MY OLD LADY, Israel
Horowitz's latest work, now in its West Coast
premiere at the Mark Taper Forum, is more character study than play.
Horowitz eschews story for the peeling back of disposition, layer after
layer, until a chunk of truth is revealed.
It's a testament to
his skill as a writer that he can hold an audience's
attention with little more than a series of confrontations between three
self-absorbed people who are just the other side of unlikable and are
haunted by the past that they can barely function in the present.
Horowitz is greatly aided by his cast, who contribute some of the finest
acting seen locally in a long time. Sian Phillips plays the eponymous
old lady, Mathilde Giffard, a 94-year-old living in a Paris apartment
belonging to her lover, a recently deceased American businessman. When
the businessman's son, Mathias "Jim" Gold (Peter Friedman),
shows up to claim the flat, he discovers that a quirky French law gives
her the right to reside in it until death, along with her daughter Chloe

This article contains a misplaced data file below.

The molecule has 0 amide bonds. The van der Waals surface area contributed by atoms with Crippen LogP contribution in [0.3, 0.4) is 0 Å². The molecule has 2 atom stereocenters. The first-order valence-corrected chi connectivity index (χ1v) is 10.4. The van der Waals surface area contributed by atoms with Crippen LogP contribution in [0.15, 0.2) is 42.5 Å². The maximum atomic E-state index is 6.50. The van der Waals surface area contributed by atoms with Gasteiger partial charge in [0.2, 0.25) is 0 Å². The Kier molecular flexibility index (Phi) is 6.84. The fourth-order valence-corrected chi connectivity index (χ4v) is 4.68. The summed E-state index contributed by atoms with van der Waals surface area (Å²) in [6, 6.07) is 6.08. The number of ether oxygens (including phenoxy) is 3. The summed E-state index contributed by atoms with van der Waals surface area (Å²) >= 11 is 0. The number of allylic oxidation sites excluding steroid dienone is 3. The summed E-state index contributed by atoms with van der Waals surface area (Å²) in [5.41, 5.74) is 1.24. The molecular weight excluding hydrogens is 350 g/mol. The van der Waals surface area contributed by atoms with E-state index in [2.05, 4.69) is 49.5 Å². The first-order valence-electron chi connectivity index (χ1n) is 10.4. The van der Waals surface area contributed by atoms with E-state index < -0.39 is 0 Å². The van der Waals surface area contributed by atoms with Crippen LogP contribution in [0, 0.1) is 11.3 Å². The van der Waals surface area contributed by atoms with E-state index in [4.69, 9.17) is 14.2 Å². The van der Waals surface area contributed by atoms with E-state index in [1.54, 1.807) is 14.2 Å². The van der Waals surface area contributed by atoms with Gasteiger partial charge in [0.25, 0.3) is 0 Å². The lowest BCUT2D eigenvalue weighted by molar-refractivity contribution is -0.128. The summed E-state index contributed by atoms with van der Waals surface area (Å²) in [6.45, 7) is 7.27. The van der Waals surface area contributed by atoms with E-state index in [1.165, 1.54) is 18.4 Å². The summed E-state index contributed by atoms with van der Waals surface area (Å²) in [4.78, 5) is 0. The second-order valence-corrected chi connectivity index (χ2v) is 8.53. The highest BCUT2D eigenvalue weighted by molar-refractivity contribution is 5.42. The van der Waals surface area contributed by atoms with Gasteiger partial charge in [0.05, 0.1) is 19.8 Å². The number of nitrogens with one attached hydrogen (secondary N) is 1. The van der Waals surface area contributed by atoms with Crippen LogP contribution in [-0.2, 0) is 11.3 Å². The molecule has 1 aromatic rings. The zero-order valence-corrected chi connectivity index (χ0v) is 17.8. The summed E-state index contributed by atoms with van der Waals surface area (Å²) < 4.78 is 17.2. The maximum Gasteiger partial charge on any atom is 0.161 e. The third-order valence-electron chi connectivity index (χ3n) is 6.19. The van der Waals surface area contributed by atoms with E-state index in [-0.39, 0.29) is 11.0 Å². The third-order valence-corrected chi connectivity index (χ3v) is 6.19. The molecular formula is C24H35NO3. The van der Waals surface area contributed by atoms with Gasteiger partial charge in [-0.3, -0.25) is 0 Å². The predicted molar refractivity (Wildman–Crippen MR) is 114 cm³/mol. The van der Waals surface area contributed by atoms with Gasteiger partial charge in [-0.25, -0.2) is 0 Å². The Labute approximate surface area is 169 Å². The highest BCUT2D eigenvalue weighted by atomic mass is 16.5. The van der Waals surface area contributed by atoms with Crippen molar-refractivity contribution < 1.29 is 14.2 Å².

(Jan Maxwell), a middleaged, unmarried woman.
Friedman, who is
broke and shabby, is desparate to sell the apartment,
but the elegant and rooted Mathilde will not allow it. The two battle
verbally, but as they do secrets begin to emerge, painful revelations
that catch Chloe up as well. The past becomes all-important with its father
& son/mother & daughter tribulations and recriminations. Jim blames
his own failures on his father, just as Chloe blames hers on Mathilde,
who of course defends herself as defiantly as she can.
Just when the play begins to resemble a Strindbergian battleground,
Horowitz flips the narrative on its head, turning it into a love story.
It would be unfair to give its final revelations--and resolution--away.
Suffice to say that the play has profound things to say about the way human
beings can survive pain and failure with the help of others.
(At the Mark Taper
Forum, 135 N. Grand Ave., L.A. through Feb. 10.
Call 213-628-2772 or visit www.TaperAhmanson.com)